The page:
During the first week of February, I found myself in New Orleans. How, you ask, can an unemployed gal afford a four day trip? Simple - most of it was paid for by Steve's company. Steve was getting shipped down to NOLA for some web-techie something rather conference. His company covered his flight, hotel, taxis, and up to $40 a day for food. Steve had never been to New Orleans and he downright insisted I go with him simply because he wanted to have fun and not sit in his hotel room every night. So we hired our cat sitter and set off.

I didn't have a sightseeing itinerary but a culinary one. Knowing we weren't renting a car and trying to do things as frugally as possible, I limited our dining options to the Quarter, CBD, and possibly the warehouse district. Steve was also limited as to what he could go do since his conference was Tuesday and Wednesday from 9-5(6ish). Here's where we went and what we ate.  We split almost everything.

Mother's - Ferdi Special - roast beef, baked ham, debris & gravy po'boy. Red beans and rice on the side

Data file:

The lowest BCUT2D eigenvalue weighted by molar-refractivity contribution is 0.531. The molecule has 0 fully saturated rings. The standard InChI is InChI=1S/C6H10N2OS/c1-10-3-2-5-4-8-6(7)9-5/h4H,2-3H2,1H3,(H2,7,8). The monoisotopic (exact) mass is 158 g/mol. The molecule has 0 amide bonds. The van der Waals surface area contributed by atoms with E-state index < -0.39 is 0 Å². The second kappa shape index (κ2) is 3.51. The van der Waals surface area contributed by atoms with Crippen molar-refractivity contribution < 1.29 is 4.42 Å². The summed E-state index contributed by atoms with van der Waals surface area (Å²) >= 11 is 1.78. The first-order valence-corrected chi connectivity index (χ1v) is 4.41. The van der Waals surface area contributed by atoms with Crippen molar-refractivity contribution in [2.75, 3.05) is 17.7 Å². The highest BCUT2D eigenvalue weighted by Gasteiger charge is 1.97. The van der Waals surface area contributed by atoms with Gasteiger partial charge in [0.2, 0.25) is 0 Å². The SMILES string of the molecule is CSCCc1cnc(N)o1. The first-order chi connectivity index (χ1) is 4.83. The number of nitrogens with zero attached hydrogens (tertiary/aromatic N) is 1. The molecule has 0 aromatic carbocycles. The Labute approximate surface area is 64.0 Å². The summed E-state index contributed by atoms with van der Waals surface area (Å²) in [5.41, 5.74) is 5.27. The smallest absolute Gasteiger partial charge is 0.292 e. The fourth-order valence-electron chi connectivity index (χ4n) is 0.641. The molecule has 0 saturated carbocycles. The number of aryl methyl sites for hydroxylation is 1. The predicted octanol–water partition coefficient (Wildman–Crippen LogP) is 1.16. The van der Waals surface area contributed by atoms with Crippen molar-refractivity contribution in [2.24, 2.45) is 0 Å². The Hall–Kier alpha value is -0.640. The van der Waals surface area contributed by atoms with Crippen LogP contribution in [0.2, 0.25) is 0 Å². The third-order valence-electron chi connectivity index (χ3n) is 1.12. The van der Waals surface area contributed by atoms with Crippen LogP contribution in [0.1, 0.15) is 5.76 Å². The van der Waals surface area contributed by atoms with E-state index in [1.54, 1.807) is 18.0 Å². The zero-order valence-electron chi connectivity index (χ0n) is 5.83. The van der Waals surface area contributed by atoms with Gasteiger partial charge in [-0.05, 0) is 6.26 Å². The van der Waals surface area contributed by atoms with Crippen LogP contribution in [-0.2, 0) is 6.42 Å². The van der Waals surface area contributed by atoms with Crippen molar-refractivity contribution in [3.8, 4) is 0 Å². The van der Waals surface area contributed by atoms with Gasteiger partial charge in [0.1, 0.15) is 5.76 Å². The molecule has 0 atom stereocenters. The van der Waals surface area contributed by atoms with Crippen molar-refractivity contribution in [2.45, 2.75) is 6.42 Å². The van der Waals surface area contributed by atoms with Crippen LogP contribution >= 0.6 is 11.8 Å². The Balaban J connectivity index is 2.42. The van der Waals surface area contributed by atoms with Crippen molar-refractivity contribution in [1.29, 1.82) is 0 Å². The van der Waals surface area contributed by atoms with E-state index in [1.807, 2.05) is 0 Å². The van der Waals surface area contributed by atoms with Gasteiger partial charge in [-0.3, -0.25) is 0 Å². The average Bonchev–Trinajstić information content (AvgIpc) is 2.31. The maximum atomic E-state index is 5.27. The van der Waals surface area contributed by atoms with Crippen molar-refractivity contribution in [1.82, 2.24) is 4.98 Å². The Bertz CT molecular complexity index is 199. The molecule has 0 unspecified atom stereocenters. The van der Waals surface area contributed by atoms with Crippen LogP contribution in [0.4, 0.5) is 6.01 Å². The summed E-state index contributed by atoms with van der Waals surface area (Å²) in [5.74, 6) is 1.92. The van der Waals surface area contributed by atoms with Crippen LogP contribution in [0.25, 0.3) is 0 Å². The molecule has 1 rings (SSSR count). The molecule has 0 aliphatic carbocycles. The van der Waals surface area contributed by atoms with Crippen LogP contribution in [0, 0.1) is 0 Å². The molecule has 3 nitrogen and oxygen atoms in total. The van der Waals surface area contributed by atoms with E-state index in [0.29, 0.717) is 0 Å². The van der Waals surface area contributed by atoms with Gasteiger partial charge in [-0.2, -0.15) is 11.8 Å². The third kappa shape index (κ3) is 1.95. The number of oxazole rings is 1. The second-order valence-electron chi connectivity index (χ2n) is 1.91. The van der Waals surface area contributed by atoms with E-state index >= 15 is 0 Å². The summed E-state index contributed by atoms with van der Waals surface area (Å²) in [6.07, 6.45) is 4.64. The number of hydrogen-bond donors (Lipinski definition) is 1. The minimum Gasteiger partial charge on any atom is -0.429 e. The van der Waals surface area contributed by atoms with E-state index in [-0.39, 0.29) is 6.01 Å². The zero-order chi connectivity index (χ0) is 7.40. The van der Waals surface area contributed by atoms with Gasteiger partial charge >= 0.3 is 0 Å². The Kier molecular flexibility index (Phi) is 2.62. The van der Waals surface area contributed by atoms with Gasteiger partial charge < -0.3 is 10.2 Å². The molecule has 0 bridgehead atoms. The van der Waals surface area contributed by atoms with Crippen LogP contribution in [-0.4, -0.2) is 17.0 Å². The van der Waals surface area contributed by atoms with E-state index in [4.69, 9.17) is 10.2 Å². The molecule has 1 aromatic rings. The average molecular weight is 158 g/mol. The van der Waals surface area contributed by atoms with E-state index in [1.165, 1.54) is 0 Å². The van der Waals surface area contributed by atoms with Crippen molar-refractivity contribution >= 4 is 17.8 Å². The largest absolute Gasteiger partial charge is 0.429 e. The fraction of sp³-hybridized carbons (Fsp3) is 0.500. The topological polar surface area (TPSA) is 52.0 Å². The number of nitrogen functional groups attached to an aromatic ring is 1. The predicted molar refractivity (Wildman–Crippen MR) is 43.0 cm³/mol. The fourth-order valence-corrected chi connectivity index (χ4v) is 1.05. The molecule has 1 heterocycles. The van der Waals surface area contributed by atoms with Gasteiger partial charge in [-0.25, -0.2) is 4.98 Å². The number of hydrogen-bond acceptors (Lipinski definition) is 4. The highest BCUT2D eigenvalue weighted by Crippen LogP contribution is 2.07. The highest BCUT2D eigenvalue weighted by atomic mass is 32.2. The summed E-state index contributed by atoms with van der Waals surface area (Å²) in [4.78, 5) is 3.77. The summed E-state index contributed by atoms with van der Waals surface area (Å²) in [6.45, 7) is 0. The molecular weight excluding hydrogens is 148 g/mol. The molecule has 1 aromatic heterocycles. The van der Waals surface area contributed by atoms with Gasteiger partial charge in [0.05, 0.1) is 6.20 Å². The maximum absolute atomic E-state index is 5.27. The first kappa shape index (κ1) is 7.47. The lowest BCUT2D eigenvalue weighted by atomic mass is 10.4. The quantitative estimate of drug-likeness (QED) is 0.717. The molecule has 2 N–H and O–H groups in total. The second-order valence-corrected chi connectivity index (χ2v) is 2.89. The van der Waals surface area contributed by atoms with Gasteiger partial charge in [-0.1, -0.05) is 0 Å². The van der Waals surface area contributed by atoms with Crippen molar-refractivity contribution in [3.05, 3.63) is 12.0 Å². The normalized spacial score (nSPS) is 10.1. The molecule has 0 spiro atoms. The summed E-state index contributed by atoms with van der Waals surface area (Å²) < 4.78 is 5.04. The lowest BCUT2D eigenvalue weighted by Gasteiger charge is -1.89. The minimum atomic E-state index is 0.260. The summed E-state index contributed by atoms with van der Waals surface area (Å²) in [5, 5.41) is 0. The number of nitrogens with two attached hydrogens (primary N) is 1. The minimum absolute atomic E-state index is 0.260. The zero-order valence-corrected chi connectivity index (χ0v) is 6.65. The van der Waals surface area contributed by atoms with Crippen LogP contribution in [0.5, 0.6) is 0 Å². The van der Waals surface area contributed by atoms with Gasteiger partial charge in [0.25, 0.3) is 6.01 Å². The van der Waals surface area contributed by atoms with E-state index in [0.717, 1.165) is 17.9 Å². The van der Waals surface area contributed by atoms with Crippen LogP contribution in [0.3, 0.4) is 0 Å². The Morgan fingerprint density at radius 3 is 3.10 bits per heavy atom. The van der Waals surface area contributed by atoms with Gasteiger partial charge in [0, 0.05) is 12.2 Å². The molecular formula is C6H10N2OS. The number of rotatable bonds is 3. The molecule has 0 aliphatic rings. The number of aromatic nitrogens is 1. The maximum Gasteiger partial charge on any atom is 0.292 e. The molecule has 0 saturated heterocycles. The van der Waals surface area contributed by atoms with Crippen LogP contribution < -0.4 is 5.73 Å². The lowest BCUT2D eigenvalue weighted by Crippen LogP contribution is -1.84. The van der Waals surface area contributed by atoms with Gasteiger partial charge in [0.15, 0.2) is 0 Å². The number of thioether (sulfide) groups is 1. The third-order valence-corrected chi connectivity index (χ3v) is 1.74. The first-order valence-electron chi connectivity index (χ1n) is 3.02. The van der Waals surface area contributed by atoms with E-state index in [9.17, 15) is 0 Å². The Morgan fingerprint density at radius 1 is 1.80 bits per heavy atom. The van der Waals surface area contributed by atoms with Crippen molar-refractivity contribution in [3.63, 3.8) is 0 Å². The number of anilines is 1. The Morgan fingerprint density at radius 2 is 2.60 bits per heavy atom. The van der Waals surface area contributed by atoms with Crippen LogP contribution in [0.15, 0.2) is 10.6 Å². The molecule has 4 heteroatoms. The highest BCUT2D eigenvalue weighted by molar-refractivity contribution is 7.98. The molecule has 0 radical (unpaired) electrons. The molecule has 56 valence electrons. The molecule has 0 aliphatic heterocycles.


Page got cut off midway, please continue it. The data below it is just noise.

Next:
Cafe Du Monde - um, Steve loved these little fried pieces of heaven and we wound up there three times in four days. Yeah.

Central Grocery - picked up half a muffuletta, two bags of Zapp's, and two Barq's in glass bottles

Acme Oyster House - chicken & andouille gumbo, catfish & oyster po'boy, and half a dozen chargrilled oysters

Deanie's Seafood - Crab Quartet, which included crab gratin, fried crab claws, stuffed crab, and fried soft shell crab

Coop's Place - Cajun fried chicken with rabbit & sausage jambalaya on the side (Steve didn't eat here. I met a friend for lunch.)  The resident cat slept in the windowsill by my shoulder.

Bayona - cream of garlic soup, broccoli-asparagus soup, goat cheese crouton with mushrooms in Madeira cream, peppered lamb loin with goat cheese and Zinfandel sauce. Saw Chef Spicer a couple times accepting compliments in the dining room.

As you can see we ate well.  (For some reason Blogger pictures aren't working. I have pics of several things but can't get them added to this entry.)

We liked just about everything. Some things were better than others, but all were delicious.  Some of my favorites were the entire meal at Bayona, the crab gratin at Deanie's, and the chargrilled oysters at Acme.

As I have mentioned in previous posts, Steve is a fan of Man v. Food, and likes to try the places Adam Richman, the host, goes to in various cities. The MvF New Orleans episode visited Deanie's, Mother's, and Acme.  We hit them all although we didn't necessarily eat everything that Adam did.  No  180 oyster challenge at Acme for us, thank you.